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The second season of Jessica St. Clair’s show Playing House finished airing in September 2015, the same month that St. Clair was diagnosed with stage 2b estrogen positive breast cancer. In a new essay, St. Clair writes about how she got through it, and how her cancer fight was incorporated into the show’s upcoming season.

St. Clair begins her guest essay on Stand Up 2 Cancer by saying, “I have to be honest, guys. I didn’t want to write this.” But she says she was motivated to do so anyway by thinking of other people going through cancer treatment who may be feeling alone, or who may be unaware of all the tips and “hacks” St. Clair used to get through her treatment with minimal hair loss and enough strength to care for her 2-year-old.

A procedure called “one-step reconstruction” allowed St. Claire to only undergo one surgery, during which the breast tissue was removed as she received her new implants. She’s pleased with the results, especially keeping her nipples, because “apparently my nipples are really important to me.” She also suffered through getting covered in ice following every one of her 16 rounds of chemo in order to limit side effects:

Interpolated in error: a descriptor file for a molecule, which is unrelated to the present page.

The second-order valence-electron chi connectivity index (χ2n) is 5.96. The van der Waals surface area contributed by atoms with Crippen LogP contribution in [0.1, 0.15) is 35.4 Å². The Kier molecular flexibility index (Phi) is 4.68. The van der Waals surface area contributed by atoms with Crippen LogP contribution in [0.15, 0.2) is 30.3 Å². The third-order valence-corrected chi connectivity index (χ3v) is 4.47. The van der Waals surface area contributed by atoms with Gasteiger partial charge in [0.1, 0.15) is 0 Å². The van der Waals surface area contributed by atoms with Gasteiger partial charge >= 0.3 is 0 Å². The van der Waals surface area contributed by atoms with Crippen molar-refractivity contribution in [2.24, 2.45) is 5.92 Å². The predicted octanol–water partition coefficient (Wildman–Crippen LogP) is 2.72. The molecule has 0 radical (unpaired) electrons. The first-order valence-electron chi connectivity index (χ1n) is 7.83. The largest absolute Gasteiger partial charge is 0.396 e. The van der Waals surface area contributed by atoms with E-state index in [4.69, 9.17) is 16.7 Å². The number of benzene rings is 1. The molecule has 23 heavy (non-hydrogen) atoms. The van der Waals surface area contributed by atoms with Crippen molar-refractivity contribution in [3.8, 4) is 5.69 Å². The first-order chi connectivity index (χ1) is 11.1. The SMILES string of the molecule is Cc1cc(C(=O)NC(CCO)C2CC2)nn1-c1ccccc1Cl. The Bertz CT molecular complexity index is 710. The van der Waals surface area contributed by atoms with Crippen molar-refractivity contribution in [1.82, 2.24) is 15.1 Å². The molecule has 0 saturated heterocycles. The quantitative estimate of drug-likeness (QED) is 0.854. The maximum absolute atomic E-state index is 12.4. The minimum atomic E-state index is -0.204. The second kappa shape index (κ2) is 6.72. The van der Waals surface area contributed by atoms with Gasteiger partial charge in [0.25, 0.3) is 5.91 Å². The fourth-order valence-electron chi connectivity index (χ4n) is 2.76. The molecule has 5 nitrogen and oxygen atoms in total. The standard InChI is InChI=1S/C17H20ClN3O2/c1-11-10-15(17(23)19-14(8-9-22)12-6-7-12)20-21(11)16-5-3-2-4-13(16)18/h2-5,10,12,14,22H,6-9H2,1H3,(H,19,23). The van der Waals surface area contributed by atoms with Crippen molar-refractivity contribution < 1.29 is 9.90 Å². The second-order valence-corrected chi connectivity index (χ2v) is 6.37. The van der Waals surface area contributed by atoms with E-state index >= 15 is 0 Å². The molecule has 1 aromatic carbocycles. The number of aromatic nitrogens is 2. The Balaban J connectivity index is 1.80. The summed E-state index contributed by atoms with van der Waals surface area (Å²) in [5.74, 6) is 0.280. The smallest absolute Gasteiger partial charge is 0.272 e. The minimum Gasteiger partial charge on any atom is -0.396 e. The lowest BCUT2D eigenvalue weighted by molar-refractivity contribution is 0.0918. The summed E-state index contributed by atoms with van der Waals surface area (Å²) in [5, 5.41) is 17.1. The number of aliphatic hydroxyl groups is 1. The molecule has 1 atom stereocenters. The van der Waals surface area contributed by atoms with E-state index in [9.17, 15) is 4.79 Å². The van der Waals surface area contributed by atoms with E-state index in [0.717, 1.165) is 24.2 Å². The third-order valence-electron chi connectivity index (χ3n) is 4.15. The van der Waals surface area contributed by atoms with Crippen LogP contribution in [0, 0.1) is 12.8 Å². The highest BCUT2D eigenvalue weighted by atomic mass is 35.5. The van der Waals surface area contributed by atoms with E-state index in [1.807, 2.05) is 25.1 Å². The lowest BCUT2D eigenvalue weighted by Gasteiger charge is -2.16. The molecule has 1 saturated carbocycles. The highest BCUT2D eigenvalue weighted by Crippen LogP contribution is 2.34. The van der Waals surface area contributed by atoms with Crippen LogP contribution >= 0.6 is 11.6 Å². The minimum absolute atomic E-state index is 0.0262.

I froze my scalp for eight hours using “cold caps” to keep my hair from falling out (I only lost 30 percent). They wrapped ice packs on my eyes like a mummy in order to freeze my eyebrows and eyelashes (I didn’t lose a single one). I wore frozen booties and mittens to avoid getting neuropathy in my hands and feet. I took supplements my doctor recommended for the neuropathy and to strengthen my hair.

“All these ‘chemo hacks,’” writes St. Clair, “Made it possible for me to fake it enough that my daughter never knew I was sick, so she was never afraid. And for that, I am eternally grateful.”

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The chemo was followed by twelve weeks of radiation, during which St. Clair and her writing partner and co-star Lennon Parham sat down to tackle Season 3 of Playing House. Again, St. Clair says she was reluctant to deal with the dark period she’d just been through, but they both decided it couldn’t be ignored:

So we went for it. In the new season, my character, Emma, gets diagnosed with breast cancer and undergoes the exact treatment I did. We were worried about bringing such serious subject matter to a comedy show, but we’ve always written what we’ve lived. And our real story is that with the help of her best friend, and the people who love her, my character is able to get through the treatment and actually emerge somehow happier and more fulfilled than she was before she was diagnosed.

Season 3 premieres on June 23 on USA Network. You can and should read St. Clair’s essay here.